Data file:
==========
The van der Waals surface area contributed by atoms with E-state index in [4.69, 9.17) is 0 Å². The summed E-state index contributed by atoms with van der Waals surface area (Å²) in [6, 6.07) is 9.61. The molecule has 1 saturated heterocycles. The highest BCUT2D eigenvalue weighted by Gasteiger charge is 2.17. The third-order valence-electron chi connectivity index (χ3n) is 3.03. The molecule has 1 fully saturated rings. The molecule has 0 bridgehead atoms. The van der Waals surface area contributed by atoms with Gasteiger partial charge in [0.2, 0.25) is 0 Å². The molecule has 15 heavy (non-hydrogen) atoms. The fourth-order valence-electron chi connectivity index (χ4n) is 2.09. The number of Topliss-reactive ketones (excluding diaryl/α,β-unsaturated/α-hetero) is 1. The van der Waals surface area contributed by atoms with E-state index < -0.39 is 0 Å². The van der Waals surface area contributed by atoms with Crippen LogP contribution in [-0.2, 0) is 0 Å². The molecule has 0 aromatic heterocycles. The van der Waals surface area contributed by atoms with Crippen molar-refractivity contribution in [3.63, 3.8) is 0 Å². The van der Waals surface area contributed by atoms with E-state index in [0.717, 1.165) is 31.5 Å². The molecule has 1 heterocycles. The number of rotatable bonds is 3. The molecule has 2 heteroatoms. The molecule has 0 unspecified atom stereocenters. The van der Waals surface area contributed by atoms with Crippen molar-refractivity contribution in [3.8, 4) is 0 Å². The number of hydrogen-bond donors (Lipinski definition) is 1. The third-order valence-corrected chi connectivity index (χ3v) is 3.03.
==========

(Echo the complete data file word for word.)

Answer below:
The van der Waals surface area contributed by atoms with E-state index in [4.69, 9.17) is 0 Å². The summed E-state index contributed by atoms with van der Waals surface area (Å²) in [6, 6.07) is 9.61. The molecule has 1 saturated heterocycles. The highest BCUT2D eigenvalue weighted by Gasteiger charge is 2.17. The third-order valence-electron chi connectivity index (χ3n) is 3.03. The molecule has 1 fully saturated rings. The molecule has 0 bridgehead atoms. The van der Waals surface area contributed by atoms with Gasteiger partial charge in [0.2, 0.25) is 0 Å². The molecule has 15 heavy (non-hydrogen) atoms. The fourth-order valence-electron chi connectivity index (χ4n) is 2.09. The number of Topliss-reactive ketones (excluding diaryl/α,β-unsaturated/α-hetero) is 1. The van der Waals surface area contributed by atoms with E-state index < -0.39 is 0 Å². The van der Waals surface area contributed by atoms with Crippen LogP contribution in [-0.2, 0) is 0 Å². The molecule has 0 aromatic heterocycles. The van der Waals surface area contributed by atoms with Crippen molar-refractivity contribution in [3.63, 3.8) is 0 Å². The van der Waals surface area contributed by atoms with E-state index in [0.717, 1.165) is 31.5 Å². The molecule has 1 heterocycles. The number of rotatable bonds is 3. The molecule has 2 heteroatoms. The molecule has 0 unspecified atom stereocenters. The van der Waals surface area contributed by atoms with Crippen molar-refractivity contribution in [3.8, 4) is 0 Å². The number of hydrogen-bond donors (Lipinski definition) is 1. The third-order valence-corrected chi connectivity index (χ3v) is 3.03.